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Saturday 10 December 2016

NAMA takes over Smyth's art collection to pay debts

Developer spent a lifetime collecting pieces, now bad bank will use them as downpayment

Emmet Oliver and Maeve Dineen

Published 27/10/2011 | 05:00

Entering the Dail to appear before the Public Accounts Committee on the agency's activities were chief executive of the National Asset Management Agency (NAMA), Brendan McDonagh (front) with, behind, Brendan Murphy, director of finance; Aideen O'Reilly, head of tax and legal; and John Mulcahy, portfolio manager
Entering the Dail to appear before the Public Accounts Committee on the agency's activities were chief executive of the National Asset Management Agency (NAMA), Brendan McDonagh (front) with, behind, Brendan Murphy, director of finance; Aideen O'Reilly, head of tax and legal; and John Mulcahy, portfolio manager

NAMA has taken possession of the entire art collection built up over a lifetime by developer Noel Smyth, the Irish Independent has learned.

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The collection is made up of almost 400 pieces, with many of the paintings previously displayed in the Tate Gallery in London and the Irish Museum of Modern Art.

Mr Smyth, whose largest asset is the Square in Tallaght, said last night he was sad to say goodbye to the collection but he was happy to work with NAMA on the transaction.

The collection has been pledged to NAMA and it is now up to the agency what happens to it.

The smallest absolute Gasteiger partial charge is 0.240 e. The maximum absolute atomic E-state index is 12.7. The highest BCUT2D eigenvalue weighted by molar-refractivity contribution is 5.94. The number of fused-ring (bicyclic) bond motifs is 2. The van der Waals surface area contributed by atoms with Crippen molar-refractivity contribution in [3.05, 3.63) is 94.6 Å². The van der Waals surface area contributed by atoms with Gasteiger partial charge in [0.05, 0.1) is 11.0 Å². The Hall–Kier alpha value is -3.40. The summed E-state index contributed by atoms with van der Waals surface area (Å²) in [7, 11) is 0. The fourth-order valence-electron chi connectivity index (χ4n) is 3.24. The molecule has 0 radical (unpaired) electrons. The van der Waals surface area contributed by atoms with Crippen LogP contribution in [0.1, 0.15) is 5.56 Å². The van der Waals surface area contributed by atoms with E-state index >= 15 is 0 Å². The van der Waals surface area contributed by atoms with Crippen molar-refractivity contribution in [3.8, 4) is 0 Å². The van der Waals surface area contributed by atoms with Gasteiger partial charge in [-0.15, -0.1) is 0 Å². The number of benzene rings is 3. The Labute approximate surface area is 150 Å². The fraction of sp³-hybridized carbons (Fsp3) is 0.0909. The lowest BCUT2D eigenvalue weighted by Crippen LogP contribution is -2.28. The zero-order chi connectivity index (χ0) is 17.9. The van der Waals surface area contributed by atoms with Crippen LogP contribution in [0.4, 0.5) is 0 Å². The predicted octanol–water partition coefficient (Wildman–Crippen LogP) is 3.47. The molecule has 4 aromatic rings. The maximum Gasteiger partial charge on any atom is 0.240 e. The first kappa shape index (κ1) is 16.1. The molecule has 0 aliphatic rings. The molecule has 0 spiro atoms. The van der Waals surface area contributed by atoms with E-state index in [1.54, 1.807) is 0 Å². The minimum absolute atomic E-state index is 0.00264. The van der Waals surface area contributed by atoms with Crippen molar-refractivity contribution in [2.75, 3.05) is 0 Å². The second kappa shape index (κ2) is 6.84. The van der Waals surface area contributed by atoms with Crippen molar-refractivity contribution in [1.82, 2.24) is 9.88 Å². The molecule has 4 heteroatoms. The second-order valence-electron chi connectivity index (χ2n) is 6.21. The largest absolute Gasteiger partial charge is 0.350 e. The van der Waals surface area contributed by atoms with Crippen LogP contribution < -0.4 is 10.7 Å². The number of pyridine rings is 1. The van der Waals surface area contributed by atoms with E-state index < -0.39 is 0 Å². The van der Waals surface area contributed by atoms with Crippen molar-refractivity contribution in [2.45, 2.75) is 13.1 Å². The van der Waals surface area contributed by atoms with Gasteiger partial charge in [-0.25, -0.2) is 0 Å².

Mr Smyth said the pledge of the collection was a form of downpayment covering debts built up by his company Alburn. Among Mr Smyth's paintings were works originally collected by George and Maura McClelland. It is understood NAMA has taken charges over other assets belonging to Mr Smyth.

Following the sale of art once belonging to developer Derek Quinlan, NAMA continued to see art as a way to pay down debts, but Quinlan's and Smyth's were two of the largest collections ever assembled by Irish developers.

NAMA chief executive Brendan McDonagh said yesterday that other developers had been forced to put their pension assets up as security, particularly ARFs.

Asked how common this was Mr McDonagh said: "Very, that's why they don't like it.'' .

Mr McDonagh told the Public Accounts Committee that developers were now living in more modest houses, but there was no "pot of gold'' available from developers.

He said transfers between developers and wives/children came to about €400m at most. He said these were mainly family homes and apartments and cash transfers between developers and their spouses were rare.

"Transfers are not as widespread as people think,'' said Mr McDonagh.

Mr McDonagh also revealed that the negative equity mortgage product NAMA is proposing will not now come on to the market until early next year.

He said NAMA was talking to "several government departments'' about the idea.

Mr McDonagh said the Dublin property market was starting to bottom out, but the risks were to the downside in relation to properties outside Dublin. Mr McDonagh said NAMA was offering its first ever staple finance deal where it provides a loan finance deal to a buyer.

A property at Warringston Place in Dublin would be the first of these deals, he said. Up to 30 expressions of interest were already submitted on this.

Mr McDonagh warned that there was some "dumping'' of assets into the Irish property market, using cut-price auctions. Some of the prices at these auctions, he said, were actually below the price of re-building a house.

He said plans by RBS and Lloyds to deleverage and sell assets were being closely watched by NAMA.

He said there was no sign so far that the big UK lenders were using cut-price auctions in the main, and his sense was that subprime lenders were using them more often.

Mr McDonagh said the agency was strongly opposed to changing the rules on upward-only rent reviews and had made its views known to the Finance Minister Michael Noonan.

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